Travels in Turkmenistan

Veteran travel writer Paul Theroux has just published an extensive travel piece / political polemic about Turkmenistan in the new New Yorker. Theroux, who has never been confused as a cultural relativist, reserves a special disdain and morbid fascination with the late dictator of Turkmenistan, Saparmurat Niyazov, and finds a way to describe the flamboyant autocrat’s insanity every other paragraph. See excerpt below – click here to download an 11-page PDF of the full article. Other RA articles on Turkmenistan can be read here, here, and here.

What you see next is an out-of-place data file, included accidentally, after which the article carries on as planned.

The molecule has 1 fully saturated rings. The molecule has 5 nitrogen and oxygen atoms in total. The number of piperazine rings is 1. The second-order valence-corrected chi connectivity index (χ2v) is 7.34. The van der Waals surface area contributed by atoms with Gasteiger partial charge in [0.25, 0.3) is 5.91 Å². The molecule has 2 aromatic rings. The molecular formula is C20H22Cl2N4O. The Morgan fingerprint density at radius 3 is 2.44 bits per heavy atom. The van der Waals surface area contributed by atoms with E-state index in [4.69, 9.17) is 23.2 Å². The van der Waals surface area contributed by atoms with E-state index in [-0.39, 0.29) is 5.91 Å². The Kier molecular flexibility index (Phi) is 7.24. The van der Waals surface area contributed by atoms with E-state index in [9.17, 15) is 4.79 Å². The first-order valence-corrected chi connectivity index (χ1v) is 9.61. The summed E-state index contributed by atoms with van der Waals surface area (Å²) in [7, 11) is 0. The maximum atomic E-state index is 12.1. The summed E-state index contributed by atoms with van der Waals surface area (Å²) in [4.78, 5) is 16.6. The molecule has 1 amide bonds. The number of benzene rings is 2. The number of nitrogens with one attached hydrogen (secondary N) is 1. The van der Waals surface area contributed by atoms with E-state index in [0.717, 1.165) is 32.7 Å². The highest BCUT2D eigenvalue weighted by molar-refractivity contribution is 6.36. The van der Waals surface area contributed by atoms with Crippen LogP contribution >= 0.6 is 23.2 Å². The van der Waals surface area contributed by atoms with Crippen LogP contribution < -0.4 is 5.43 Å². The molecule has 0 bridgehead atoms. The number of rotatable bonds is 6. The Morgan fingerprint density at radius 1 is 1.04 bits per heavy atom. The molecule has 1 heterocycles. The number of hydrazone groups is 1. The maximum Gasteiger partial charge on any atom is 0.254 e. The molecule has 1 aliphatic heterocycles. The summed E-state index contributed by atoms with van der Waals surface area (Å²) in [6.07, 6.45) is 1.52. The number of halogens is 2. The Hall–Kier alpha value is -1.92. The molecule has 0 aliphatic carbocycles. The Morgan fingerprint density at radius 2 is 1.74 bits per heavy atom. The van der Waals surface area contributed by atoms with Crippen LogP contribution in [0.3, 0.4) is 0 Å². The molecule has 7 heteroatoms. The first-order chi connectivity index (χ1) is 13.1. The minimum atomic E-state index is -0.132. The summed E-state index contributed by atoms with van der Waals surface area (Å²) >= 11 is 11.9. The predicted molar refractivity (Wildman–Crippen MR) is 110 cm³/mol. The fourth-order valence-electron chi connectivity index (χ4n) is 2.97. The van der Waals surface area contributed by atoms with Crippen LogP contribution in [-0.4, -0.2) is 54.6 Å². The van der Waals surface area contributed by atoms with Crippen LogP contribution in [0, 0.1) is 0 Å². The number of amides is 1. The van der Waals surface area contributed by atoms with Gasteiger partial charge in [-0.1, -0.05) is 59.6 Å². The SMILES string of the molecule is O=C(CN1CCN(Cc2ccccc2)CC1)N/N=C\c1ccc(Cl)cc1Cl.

The cruelty of Turkmenbashi’s policies was obvious when you contemplated the tableau of toy huts, a visible plea for housing. Homeless people abounded in this fabulously wealthy country. (Natural-gas exports alone accounted for an estimated three billion dollars in revenue in 2006. This month, Berdimuhammedov signed a lucrative deal to run a new pipeline to Russa.) Bashi fancied himself a city planner; he’d ordered that hundreds of houses be bulldozed, compounds flattened, and the neighborhoods of Ashgabat dispersed, so that he could build oversized white marble apartment blocks that now stood empty because they were, in their deluxe absurdity, unaffordable. He rarely compensated the owners of the houses he tore down; nor did he rehouse them. They now lived precariously, in temporary huts on the outskirts of the town. …. Because I was being watched by the ministry of Foreign Affairs, I had to be careful. But having Turkmenbashi as an enemy was also helpful, because when Western diplomats tried to explain my predicament to me they were often revealing about his quirks. “He hates people meddling,” one diplomat told me. “He hates N.G.O.’s” – non-governmental humanitarian organizations. Turkmenbashi had banned local human-rights groups and religious groups and environmental groups – all the more readily if they received assistance from foreign partners. He’d place tight restrictions on the Peace Corps, and he refused to ask for help form the international Monetary Fund or from the World Bank, no doubt fearing that if he opened Turkmenistan’s finances to international scrutiny he would be sharing information about his personal finances as well. “That’s his big secret,” another diplomat told me. “He’s a billionaire many times over.”